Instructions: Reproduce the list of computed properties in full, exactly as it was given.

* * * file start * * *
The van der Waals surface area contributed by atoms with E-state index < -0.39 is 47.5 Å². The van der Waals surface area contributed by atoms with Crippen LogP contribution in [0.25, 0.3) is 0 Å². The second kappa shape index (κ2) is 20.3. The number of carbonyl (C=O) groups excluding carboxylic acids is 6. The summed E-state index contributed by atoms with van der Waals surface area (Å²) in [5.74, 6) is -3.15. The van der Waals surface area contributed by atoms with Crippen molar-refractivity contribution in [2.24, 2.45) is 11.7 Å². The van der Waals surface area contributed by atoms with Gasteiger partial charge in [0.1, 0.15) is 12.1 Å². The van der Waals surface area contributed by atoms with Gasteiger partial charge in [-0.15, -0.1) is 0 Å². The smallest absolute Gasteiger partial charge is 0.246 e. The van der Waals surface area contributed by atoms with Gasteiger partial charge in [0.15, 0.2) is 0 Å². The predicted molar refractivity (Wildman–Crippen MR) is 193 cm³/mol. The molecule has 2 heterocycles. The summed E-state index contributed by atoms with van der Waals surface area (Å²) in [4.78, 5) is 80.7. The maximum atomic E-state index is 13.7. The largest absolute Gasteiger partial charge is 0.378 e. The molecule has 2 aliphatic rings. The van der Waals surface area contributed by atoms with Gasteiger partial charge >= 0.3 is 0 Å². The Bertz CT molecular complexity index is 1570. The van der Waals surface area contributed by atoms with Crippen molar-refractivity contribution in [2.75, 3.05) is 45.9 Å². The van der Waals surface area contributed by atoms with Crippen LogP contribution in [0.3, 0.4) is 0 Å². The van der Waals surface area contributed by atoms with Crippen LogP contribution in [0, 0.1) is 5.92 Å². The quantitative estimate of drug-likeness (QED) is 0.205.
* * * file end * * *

The van der Waals surface area contributed by atoms with E-state index < -0.39 is 47.5 Å². The van der Waals surface area contributed by atoms with Crippen LogP contribution in [0.25, 0.3) is 0 Å². The second kappa shape index (κ2) is 20.3. The number of carbonyl (C=O) groups excluding carboxylic acids is 6. The summed E-state index contributed by atoms with van der Waals surface area (Å²) in [5.74, 6) is -3.15. The van der Waals surface area contributed by atoms with Crippen molar-refractivity contribution in [2.24, 2.45) is 11.7 Å². The van der Waals surface area contributed by atoms with Gasteiger partial charge in [0.1, 0.15) is 12.1 Å². The van der Waals surface area contributed by atoms with Gasteiger partial charge in [-0.15, -0.1) is 0 Å². The smallest absolute Gasteiger partial charge is 0.246 e. The van der Waals surface area contributed by atoms with Gasteiger partial charge in [0.15, 0.2) is 0 Å². The predicted molar refractivity (Wildman–Crippen MR) is 193 cm³/mol. The molecule has 2 heterocycles. The summed E-state index contributed by atoms with van der Waals surface area (Å²) in [4.78, 5) is 80.7. The maximum atomic E-state index is 13.7. The largest absolute Gasteiger partial charge is 0.378 e. The molecule has 2 aliphatic rings. The van der Waals surface area contributed by atoms with Gasteiger partial charge >= 0.3 is 0 Å². The Bertz CT molecular complexity index is 1570. The van der Waals surface area contributed by atoms with Crippen molar-refractivity contribution in [2.75, 3.05) is 45.9 Å². The van der Waals surface area contributed by atoms with Crippen LogP contribution in [0.3, 0.4) is 0 Å². The van der Waals surface area contributed by atoms with Crippen LogP contribution in [0, 0.1) is 5.92 Å². The quantitative estimate of drug-likeness (QED) is 0.205.